As heavy as 14 elephants, as long as 2 tractor trailers: Meet Mr. Titanosaur
May 19, 2014 -- Updated 2352 GMT (0752 HKT)
- Experts piece together seven specimens of titanosaurs
- They were about 130 feet long, weighed 180,000 pounds, museum says
- The discovery dates back to about 95 million years ago
(CNN) -- They may be the biggest boys on any block -- any block, ever.
In fact, the dinosaurs unveiled Saturday by Argentina's Museo Paleontologico Egidio Feruglio may be the largest to grace the Earth. At about 130 feet (40 meters) long and 180,000 pounds (80,000 kilograms), it's no wonder, then, that these colossal creatures are dubbed titanosaurs -- titan being a nod to the giants of ancient Greek mythology.
"It's like two trucks with a trailer each, one in front of the other, and the weight of 14 elephants together," said Jose Luis Carballido, a dinosaur specialist at the Argentinian museum who played a big part in the discovery.
And, like your mother might have told you, these dinosaurs grew big and strong eating their vegetables.
These herbivores dated back to about 95 million years ago, in the late Mesozoic Era. In 2011, scientists exploring a remote swath of Argentina's Patagonia some 160 miles (260 kilometers) from the city of Trelew came across a site with 200 fossils -- a find that the museum characterized as "a dinosaur cemetery."
A technician poses next to a dinosaur fossil, thought to be a new species of Titanosaur, and likely to be the largest ever to roam the earth. The discovery was made in remote Chubut, Argentina, about 800 miles south of Buenos Aires.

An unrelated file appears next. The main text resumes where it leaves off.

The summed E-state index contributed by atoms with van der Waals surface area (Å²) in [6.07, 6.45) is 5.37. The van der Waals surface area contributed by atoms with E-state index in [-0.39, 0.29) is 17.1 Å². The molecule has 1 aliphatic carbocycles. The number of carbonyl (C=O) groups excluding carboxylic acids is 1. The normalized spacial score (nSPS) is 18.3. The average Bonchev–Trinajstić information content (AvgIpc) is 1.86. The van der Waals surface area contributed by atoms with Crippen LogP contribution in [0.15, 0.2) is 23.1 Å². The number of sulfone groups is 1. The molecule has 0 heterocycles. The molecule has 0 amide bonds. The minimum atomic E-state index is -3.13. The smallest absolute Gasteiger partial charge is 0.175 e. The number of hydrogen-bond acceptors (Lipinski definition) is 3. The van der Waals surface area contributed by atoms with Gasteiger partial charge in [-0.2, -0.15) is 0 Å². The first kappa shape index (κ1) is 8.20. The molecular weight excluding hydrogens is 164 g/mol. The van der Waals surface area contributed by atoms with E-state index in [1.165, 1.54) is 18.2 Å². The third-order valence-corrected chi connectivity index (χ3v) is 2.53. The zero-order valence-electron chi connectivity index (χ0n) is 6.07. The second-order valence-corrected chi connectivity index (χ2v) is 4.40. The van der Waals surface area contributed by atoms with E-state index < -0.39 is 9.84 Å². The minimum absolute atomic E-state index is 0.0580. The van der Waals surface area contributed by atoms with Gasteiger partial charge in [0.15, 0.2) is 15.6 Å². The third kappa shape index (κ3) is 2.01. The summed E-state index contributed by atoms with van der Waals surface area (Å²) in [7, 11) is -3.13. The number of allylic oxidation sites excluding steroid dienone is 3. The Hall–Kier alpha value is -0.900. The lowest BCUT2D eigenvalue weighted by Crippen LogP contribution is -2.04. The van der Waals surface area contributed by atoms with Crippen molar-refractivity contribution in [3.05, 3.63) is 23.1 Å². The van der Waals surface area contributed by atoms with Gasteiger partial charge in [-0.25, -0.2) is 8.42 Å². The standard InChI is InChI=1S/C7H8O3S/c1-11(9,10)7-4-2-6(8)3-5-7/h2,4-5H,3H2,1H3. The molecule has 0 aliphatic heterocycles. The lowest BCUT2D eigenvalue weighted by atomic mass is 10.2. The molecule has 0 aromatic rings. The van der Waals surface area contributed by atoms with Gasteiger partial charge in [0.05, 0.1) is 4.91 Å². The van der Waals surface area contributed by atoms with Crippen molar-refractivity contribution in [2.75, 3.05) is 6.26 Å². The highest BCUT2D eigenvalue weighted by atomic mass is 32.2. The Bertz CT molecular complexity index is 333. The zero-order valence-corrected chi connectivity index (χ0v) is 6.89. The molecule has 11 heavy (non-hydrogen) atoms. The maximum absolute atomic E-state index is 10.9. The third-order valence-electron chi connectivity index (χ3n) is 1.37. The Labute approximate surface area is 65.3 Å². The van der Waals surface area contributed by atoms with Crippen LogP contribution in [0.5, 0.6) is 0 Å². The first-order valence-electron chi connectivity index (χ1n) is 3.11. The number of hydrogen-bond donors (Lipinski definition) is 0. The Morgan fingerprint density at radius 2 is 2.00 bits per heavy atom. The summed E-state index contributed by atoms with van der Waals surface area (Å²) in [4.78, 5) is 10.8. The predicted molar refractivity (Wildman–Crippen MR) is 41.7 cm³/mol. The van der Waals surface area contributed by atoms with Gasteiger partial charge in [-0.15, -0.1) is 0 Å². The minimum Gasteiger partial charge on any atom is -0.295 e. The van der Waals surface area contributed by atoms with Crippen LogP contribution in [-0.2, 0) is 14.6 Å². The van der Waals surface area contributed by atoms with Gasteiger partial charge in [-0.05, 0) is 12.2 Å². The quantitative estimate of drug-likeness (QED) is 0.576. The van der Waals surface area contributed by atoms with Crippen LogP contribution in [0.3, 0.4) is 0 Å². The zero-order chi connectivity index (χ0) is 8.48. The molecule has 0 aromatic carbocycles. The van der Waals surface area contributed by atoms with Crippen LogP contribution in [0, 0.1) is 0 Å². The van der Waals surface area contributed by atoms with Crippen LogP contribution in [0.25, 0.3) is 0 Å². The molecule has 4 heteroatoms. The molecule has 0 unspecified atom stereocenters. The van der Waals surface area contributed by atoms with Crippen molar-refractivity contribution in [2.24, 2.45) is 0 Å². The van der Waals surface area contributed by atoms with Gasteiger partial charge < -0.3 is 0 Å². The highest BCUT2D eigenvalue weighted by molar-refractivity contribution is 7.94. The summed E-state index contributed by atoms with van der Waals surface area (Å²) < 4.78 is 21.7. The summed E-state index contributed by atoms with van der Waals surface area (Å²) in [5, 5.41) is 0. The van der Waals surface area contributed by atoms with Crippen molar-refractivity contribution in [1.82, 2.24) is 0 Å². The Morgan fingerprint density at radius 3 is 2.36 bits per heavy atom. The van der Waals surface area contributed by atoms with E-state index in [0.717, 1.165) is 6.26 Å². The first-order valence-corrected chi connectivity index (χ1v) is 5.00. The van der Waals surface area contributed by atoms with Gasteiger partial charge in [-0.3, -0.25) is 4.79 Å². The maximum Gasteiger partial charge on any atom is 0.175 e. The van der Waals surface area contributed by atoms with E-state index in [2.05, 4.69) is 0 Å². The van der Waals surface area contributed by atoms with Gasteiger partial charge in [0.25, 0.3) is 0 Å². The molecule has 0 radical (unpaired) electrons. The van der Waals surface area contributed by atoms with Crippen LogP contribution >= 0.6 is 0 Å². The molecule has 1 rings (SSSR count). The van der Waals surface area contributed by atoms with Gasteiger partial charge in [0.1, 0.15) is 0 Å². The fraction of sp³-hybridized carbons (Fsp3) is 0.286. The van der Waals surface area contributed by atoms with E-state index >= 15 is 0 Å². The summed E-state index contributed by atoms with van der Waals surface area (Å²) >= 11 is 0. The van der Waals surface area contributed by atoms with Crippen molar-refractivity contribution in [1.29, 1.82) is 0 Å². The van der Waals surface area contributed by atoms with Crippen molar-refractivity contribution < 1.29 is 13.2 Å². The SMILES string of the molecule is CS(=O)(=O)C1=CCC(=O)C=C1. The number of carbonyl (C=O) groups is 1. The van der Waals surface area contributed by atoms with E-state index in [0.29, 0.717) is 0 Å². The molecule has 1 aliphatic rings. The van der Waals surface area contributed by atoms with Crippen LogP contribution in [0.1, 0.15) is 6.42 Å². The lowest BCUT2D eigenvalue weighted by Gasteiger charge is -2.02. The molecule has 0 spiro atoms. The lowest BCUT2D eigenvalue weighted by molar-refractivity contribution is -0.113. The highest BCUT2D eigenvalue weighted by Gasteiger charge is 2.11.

Photos: Giant dinosaur unearthed in Argentina
Giant fossilized dinosaur discovered
Scientists discover 'chicken from hell'
Could this be the cousin of T-Rex?
According to a news release from the museum, these experts were able to piece together seven specimens of titanosaurs out of this. The belief is that they died together there, perhaps from dehydration or being stuck in the mud.
The discovery of more than 60 teeth from large carnivore dinosaurs (albeit no bones of carnivores) suggests what happened next: the titannosaur remains were eaten up.
"Probably, they went to (eat) the herbivores' dead bodies," said Carballido. "But the feast came at a price: The carnivores would lose many of their teeth as they attempted to bite the hard skin and flesh."
Scientists unveil dinosaur dubbed the 'chicken from hell'
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